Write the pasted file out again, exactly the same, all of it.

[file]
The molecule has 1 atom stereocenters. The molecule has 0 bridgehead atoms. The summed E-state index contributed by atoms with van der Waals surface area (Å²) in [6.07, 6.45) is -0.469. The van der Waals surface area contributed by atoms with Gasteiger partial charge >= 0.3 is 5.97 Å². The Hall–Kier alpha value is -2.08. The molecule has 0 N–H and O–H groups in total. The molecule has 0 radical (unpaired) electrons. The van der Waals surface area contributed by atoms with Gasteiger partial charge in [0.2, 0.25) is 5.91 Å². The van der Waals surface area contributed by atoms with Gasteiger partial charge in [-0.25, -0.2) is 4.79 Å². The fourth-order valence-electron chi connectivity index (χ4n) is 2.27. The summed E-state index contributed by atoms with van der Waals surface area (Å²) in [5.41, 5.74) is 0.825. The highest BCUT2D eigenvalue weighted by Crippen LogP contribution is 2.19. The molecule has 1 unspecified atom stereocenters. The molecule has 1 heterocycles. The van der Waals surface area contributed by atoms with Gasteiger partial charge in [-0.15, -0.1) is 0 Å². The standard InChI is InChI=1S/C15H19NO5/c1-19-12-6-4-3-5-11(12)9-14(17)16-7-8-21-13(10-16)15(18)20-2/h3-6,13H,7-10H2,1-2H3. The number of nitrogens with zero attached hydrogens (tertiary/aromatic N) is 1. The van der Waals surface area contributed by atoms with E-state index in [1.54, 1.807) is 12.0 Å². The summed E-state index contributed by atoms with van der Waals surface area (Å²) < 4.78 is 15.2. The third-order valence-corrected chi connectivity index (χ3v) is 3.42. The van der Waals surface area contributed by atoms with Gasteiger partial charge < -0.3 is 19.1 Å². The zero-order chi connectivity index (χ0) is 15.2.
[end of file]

The molecule has 1 atom stereocenters. The molecule has 0 bridgehead atoms. The summed E-state index contributed by atoms with van der Waals surface area (Å²) in [6.07, 6.45) is -0.469. The van der Waals surface area contributed by atoms with Gasteiger partial charge >= 0.3 is 5.97 Å². The Hall–Kier alpha value is -2.08. The molecule has 0 N–H and O–H groups in total. The molecule has 0 radical (unpaired) electrons. The van der Waals surface area contributed by atoms with Gasteiger partial charge in [0.2, 0.25) is 5.91 Å². The van der Waals surface area contributed by atoms with Gasteiger partial charge in [-0.25, -0.2) is 4.79 Å². The fourth-order valence-electron chi connectivity index (χ4n) is 2.27. The summed E-state index contributed by atoms with van der Waals surface area (Å²) in [5.41, 5.74) is 0.825. The highest BCUT2D eigenvalue weighted by Crippen LogP contribution is 2.19. The molecule has 1 unspecified atom stereocenters. The molecule has 1 heterocycles. The van der Waals surface area contributed by atoms with Gasteiger partial charge in [-0.15, -0.1) is 0 Å². The standard InChI is InChI=1S/C15H19NO5/c1-19-12-6-4-3-5-11(12)9-14(17)16-7-8-21-13(10-16)15(18)20-2/h3-6,13H,7-10H2,1-2H3. The number of nitrogens with zero attached hydrogens (tertiary/aromatic N) is 1. The van der Waals surface area contributed by atoms with E-state index in [1.54, 1.807) is 12.0 Å². The summed E-state index contributed by atoms with van der Waals surface area (Å²) < 4.78 is 15.2. The third-order valence-corrected chi connectivity index (χ3v) is 3.42. The van der Waals surface area contributed by atoms with Gasteiger partial charge < -0.3 is 19.1 Å². The zero-order chi connectivity index (χ0) is 15.2.